I study a group of single-cell organisms - the Foraminifera - that are incessantly busy. Within "foram" pseudopodia, which are the spiderweb-like projections seen in the photo below, one can watch (with a microscope) zillions of granules zipping to-and-fro; likewise, tiny particles picked up from the environment move back and forth along the pseudopodial surfaces. The rapid, bidirectional motion of these intracellular granules and surface-bound particles is a fascinating biological phenomenon I've been studying for a couple of decades now.
Watching this cellular hustle and bustle can make you feel frazzled and fried, particularly if you empathize with the foram. It has no still point in life as it prods and probes the environment for food and a mate. That is, no still point until a cell biologist enters its realm...
I recall here a critical experiment performed as part of my dissertation research back in the early 80's. The question being asked was whether or not membrane surface motility, revealed by the movement of surface-bound latex spheres, was linked to a system of cytoskeletal elements called microtubules. (I'll blog about these miniscule protein tubes at a later time.) To find out, I was treating forams with various drugs that disassemble microtubules. The logic was simple: destroy microtubules and you stop cell processes that depend on them. My colleague Jeff Travis had already shown that these anti-microtubule drugs shut down intracellular transport in forams. Would they likewise stop the motion surface-bound particles? Late one night, alone in the lab, I was ready to find out.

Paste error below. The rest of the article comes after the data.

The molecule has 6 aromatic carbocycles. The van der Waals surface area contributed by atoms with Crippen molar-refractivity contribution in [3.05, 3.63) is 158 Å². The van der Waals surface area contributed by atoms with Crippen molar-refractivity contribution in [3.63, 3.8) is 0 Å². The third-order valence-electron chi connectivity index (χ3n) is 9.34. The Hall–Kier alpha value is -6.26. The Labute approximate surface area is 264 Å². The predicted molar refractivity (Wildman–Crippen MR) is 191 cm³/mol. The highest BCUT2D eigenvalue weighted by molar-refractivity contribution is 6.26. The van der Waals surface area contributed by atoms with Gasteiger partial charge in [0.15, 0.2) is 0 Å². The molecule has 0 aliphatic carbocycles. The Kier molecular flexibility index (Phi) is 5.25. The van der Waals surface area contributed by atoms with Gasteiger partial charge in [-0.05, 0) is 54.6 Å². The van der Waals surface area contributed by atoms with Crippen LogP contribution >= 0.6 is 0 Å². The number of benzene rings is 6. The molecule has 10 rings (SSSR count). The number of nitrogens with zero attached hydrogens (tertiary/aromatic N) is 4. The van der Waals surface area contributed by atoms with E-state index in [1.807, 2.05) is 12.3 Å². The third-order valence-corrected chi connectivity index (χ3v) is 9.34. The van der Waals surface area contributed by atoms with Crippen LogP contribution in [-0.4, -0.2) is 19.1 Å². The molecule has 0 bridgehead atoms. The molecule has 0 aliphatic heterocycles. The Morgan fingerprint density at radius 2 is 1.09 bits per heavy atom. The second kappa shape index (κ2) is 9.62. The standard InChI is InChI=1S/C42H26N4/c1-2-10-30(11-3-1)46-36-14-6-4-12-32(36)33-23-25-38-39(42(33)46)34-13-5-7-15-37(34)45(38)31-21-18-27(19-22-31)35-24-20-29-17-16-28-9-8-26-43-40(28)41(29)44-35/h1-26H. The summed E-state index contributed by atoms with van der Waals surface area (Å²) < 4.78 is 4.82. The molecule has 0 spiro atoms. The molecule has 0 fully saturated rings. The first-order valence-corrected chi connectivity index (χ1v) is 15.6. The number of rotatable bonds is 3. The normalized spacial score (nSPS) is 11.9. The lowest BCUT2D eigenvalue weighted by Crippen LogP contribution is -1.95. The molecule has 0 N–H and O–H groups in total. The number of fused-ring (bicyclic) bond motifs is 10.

It takes several hours to set up these experiments and, quite frankly, they're dangerous because they involve handling tiny amounts of some very potent compounds. It is not simple work, either: nimble hands, like those of an artist, are needed to seal perfusion chambers and assemble the intricate apparatus. Also like artists, an eye for the aesthetic is needed in order to record observations in ways that colleagues will appreciate. I remember my mentor Sam McGee-Russell saying "If it looks good, mate, the results will be more convincing." My other mentor, Conly Rieder, always said "Bowser, if you want to get a job in science, you better take pretty pictures!" We'll call it effective visual communication.
The result of this experiment was yes: take away microtubules and you stop membrane surface motility. Not to be too melodramatic, but the thrill of this discovery screamed in the silence of that evening, and I'll never forget its impact on my psyche. It was a still point for me (and literally for the foram) -- an "ah-hah!" moment shared with no one until the video recordings were shown to lab mates the following morning. The question I was addressing was based on the collective wisdom of hundreds of scientists over many decades, but this experiment was mine alone. Conducted alone, at night, just the way that science was "supposed" to be done. A still point indeed.
Few things are more beautiful than gleaning basic knowledge about the workings of the natural world. To me, it defines the sublime. And revealing that truth is art.